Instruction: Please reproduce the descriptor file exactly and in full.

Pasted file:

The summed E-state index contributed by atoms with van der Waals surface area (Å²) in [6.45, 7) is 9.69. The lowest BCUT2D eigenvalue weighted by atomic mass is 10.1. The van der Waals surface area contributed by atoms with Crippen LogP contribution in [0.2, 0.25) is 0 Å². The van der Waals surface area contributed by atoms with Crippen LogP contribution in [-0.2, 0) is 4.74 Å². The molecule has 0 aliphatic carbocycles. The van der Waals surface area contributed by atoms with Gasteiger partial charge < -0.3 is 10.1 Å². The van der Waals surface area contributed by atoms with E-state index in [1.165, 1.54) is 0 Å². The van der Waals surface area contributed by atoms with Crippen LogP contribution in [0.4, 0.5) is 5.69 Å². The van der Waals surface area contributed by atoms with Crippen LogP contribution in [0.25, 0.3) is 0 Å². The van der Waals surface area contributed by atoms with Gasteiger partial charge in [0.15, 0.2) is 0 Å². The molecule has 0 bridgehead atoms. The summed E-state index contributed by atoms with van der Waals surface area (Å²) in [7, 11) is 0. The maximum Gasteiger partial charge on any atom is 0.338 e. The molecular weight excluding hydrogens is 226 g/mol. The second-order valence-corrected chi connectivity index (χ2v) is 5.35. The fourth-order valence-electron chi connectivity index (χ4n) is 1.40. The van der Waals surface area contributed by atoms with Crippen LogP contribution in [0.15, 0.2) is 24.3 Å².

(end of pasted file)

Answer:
The summed E-state index contributed by atoms with van der Waals surface area (Å²) in [6.45, 7) is 9.69. The lowest BCUT2D eigenvalue weighted by atomic mass is 10.1. The van der Waals surface area contributed by atoms with Crippen LogP contribution in [0.2, 0.25) is 0 Å². The van der Waals surface area contributed by atoms with Crippen LogP contribution in [-0.2, 0) is 4.74 Å². The molecule has 0 aliphatic carbocycles. The van der Waals surface area contributed by atoms with Gasteiger partial charge < -0.3 is 10.1 Å². The van der Waals surface area contributed by atoms with E-state index in [1.165, 1.54) is 0 Å². The van der Waals surface area contributed by atoms with Crippen LogP contribution in [0.4, 0.5) is 5.69 Å². The van der Waals surface area contributed by atoms with Crippen LogP contribution in [0.25, 0.3) is 0 Å². The van der Waals surface area contributed by atoms with Gasteiger partial charge in [0.15, 0.2) is 0 Å². The molecule has 0 bridgehead atoms. The summed E-state index contributed by atoms with van der Waals surface area (Å²) in [7, 11) is 0. The maximum Gasteiger partial charge on any atom is 0.338 e. The molecular weight excluding hydrogens is 226 g/mol. The second-order valence-corrected chi connectivity index (χ2v) is 5.35. The fourth-order valence-electron chi connectivity index (χ4n) is 1.40. The van der Waals surface area contributed by atoms with Crippen LogP contribution in [0.15, 0.2) is 24.3 Å².